Bowser filters are not 100% effective in preventing contaminated fuel from reaching your fuel tank.

Nowadays, new tanks undergo substantially improved techniques in coating and installation methods. The new coatings are more durable than the old bitumenous coatings, and the installation technique nowadays is similar to new landfill techniques, where the hole is lined with an impermeable geotextile fabric, then sand is placed on the fabric, and the tank installed on the sandfill, and then covered over.

The leakage probes are then placed in the sand fill. The sand, being highly permeable, allows prompt identification of fuel leaks - and the geotextile fabric prevents any fuel leaks from entering groundwater supplies.
As a result, newer underground tanks are a far better bet, than tanks that are 20 yrs old or more. There is far less chance of contamination due to newness, improved coatings, and improved installation methods, that also involve better placement of fillers and vents.

Then comes the fuel turnover rate. Be aware that we have "Summer" and "Winter" grades of diesel in Australia. The fuel companies will never tell you this, they just refine the fuel to varying volatility levels, according to whether they reckon it's going to be used in a cold area or a hot area.
Diesel Fuel is basically refined to a standard set by the Govt (called the Fuel Standard (Automotive Diesel) Determination 2001).

This standard has been amended slightly a few times since 2001, to accommodate biofuels and constantly reducing sulphur levels.
However, the refining parameters of diesel fuel can be "tweaked", and the fuel companies do this with additives and modified refining techniques. They also have to deal with varying qualities of crude oil that means they often need to fiddle with the refining process to reach the fuel standard.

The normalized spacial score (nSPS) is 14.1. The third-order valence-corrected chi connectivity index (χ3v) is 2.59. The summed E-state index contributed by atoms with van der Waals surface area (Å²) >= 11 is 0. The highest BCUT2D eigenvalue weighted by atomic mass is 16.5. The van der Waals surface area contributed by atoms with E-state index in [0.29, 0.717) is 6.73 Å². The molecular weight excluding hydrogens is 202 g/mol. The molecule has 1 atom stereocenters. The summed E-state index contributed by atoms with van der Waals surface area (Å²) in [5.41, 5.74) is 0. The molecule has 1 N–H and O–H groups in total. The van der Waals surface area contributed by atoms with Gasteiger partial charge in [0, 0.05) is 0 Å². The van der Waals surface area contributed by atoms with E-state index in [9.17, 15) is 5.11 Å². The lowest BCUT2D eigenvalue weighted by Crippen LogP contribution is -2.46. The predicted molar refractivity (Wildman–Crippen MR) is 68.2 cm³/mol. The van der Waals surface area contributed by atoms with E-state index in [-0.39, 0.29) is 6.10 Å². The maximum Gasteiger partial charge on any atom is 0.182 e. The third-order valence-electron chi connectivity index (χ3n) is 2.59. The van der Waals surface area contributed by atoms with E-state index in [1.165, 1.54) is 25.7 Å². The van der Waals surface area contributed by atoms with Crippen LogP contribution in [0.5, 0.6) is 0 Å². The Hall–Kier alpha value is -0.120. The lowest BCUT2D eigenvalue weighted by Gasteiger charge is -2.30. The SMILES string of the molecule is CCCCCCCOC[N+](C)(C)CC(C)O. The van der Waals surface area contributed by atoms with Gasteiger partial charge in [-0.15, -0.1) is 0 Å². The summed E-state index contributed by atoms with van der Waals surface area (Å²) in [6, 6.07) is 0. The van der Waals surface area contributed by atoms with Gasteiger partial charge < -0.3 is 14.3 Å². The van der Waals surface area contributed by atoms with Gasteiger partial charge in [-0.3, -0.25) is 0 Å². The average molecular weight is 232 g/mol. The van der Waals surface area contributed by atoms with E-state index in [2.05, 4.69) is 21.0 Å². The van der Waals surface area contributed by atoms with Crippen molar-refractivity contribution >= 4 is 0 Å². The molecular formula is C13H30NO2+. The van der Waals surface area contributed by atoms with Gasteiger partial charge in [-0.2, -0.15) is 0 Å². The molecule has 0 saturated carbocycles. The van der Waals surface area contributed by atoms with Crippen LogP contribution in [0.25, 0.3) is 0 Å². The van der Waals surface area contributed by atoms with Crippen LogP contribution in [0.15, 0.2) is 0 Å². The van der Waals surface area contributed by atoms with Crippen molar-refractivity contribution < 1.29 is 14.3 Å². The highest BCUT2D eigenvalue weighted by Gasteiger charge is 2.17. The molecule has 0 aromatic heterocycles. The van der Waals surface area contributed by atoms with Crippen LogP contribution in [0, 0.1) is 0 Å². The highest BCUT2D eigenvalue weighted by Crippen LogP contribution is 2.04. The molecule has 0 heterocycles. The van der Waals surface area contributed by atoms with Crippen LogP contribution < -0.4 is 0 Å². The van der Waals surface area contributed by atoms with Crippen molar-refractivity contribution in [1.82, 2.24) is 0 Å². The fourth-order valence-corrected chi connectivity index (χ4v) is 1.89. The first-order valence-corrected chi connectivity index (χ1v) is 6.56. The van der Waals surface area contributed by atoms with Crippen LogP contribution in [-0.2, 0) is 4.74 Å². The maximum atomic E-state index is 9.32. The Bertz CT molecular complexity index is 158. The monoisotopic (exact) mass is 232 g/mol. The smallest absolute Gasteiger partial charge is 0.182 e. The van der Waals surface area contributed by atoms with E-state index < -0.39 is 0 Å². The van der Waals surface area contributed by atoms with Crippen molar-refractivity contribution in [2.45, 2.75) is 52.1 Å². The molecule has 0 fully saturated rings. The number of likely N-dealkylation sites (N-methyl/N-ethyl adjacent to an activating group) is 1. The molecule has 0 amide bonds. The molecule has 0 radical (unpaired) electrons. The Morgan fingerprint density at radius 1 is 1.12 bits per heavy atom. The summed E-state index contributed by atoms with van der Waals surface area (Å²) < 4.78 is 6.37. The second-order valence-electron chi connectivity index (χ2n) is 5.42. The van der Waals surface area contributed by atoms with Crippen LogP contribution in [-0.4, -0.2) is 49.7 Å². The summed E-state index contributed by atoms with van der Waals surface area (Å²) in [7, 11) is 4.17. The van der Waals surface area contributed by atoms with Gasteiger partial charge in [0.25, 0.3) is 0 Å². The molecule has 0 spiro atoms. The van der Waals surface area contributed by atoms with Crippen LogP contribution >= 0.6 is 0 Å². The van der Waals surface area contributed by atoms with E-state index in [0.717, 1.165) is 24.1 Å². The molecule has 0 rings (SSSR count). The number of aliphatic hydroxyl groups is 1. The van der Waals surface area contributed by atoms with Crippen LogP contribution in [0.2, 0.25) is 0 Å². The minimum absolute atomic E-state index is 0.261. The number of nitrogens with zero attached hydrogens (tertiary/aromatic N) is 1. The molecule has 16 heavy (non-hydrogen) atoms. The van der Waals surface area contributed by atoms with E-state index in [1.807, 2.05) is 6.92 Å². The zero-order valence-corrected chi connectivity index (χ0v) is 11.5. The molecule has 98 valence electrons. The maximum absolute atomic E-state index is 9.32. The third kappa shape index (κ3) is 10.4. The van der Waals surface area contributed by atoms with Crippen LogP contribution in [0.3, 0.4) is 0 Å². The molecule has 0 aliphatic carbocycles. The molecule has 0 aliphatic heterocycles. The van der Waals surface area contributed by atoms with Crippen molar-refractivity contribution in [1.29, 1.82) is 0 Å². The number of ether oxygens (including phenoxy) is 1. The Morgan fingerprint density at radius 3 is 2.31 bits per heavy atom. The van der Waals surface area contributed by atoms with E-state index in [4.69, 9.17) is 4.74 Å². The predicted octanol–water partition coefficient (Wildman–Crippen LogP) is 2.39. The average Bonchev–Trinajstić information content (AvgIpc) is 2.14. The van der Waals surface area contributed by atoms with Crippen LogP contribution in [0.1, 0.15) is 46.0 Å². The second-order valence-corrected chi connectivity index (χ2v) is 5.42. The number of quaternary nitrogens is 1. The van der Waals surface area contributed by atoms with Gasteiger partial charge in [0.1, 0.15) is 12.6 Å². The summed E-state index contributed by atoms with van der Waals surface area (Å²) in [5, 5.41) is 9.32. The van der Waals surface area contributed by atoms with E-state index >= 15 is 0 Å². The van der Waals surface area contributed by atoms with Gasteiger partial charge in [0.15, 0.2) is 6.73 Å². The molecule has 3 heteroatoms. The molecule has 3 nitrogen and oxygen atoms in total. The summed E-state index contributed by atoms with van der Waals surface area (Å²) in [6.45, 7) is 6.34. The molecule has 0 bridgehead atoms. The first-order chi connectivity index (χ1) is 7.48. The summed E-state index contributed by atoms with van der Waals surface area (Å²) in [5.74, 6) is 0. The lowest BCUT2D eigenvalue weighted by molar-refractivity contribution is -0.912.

The fuel companies refine Winter fuel with a few more volatile compounds, and less wax content, to improve cold starting and operation at low temperatures. When they refine Summer grade, they up the wax content, and reduce the volatility.
Up in the Alps around Kosciusko, you need Winter grade for much longer than any other part of Australia. In Alice Springs, you basically don't need Winter fuel for any more than June and July.

When a servo has big tanks and a low turnover rate, you could be getting Winter grade long after Winter has ended - or Summer grade when Winter has commenced.
The slightly improved volatility of Winter grade, being used in Spring or Summer could provide a noticeable difference in performance. The higher wax content of Summer diesel will reduce fuel filter life.

Gazz, you're spot on with regard to the fussiness of the new common rail diesels to fuel cleanliness and quality.
The old oil burners had no electronic injection controls, ran at low injection pressures (say, around 1500psi - 3000psi, in the old money), had big injector orifices, and would basically run on any black-looking stuff that flowed.

I can recall my brother running out of diesel once and making up a brew out of kero and lube oil, that the old HJ61 Tojo ran on quite happily for several hundred kms.